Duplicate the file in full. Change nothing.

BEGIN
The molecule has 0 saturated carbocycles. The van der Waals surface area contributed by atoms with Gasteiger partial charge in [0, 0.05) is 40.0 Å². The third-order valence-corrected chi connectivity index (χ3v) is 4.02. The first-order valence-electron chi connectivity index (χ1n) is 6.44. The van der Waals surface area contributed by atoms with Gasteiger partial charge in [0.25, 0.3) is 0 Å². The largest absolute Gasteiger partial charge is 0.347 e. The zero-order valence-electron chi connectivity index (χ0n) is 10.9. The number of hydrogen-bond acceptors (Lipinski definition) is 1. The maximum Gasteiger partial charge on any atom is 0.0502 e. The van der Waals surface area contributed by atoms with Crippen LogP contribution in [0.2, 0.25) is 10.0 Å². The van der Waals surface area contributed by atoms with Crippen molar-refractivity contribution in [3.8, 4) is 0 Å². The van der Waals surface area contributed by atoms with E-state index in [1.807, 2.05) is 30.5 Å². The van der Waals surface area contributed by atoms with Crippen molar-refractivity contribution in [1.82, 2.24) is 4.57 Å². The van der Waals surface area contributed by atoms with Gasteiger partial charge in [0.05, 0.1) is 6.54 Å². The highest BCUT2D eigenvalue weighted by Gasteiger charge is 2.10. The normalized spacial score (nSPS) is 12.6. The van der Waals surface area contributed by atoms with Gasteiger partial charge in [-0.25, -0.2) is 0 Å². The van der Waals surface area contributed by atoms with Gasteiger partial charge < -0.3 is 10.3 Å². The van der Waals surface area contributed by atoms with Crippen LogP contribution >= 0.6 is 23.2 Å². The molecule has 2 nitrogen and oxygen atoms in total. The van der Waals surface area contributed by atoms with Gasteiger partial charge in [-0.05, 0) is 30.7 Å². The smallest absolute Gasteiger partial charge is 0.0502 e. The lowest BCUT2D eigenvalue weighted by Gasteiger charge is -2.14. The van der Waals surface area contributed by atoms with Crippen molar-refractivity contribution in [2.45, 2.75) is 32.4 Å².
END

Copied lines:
The molecule has 0 saturated carbocycles. The van der Waals surface area contributed by atoms with Gasteiger partial charge in [0, 0.05) is 40.0 Å². The third-order valence-corrected chi connectivity index (χ3v) is 4.02. The first-order valence-electron chi connectivity index (χ1n) is 6.44. The van der Waals surface area contributed by atoms with Gasteiger partial charge in [0.25, 0.3) is 0 Å². The largest absolute Gasteiger partial charge is 0.347 e. The zero-order valence-electron chi connectivity index (χ0n) is 10.9. The number of hydrogen-bond acceptors (Lipinski definition) is 1. The maximum Gasteiger partial charge on any atom is 0.0502 e. The van der Waals surface area contributed by atoms with Crippen LogP contribution in [0.2, 0.25) is 10.0 Å². The van der Waals surface area contributed by atoms with Crippen molar-refractivity contribution in [3.8, 4) is 0 Å². The van der Waals surface area contributed by atoms with E-state index in [1.807, 2.05) is 30.5 Å². The van der Waals surface area contributed by atoms with Crippen molar-refractivity contribution in [1.82, 2.24) is 4.57 Å². The van der Waals surface area contributed by atoms with Gasteiger partial charge in [0.05, 0.1) is 6.54 Å². The highest BCUT2D eigenvalue weighted by Gasteiger charge is 2.10. The normalized spacial score (nSPS) is 12.6. The van der Waals surface area contributed by atoms with Gasteiger partial charge in [-0.25, -0.2) is 0 Å². The van der Waals surface area contributed by atoms with Gasteiger partial charge < -0.3 is 10.3 Å². The van der Waals surface area contributed by atoms with Crippen LogP contribution >= 0.6 is 23.2 Å². The molecule has 2 nitrogen and oxygen atoms in total. The van der Waals surface area contributed by atoms with Gasteiger partial charge in [-0.05, 0) is 30.7 Å². The smallest absolute Gasteiger partial charge is 0.0502 e. The lowest BCUT2D eigenvalue weighted by Gasteiger charge is -2.14. The van der Waals surface area contributed by atoms with Crippen molar-refractivity contribution in [2.45, 2.75) is 32.4 Å².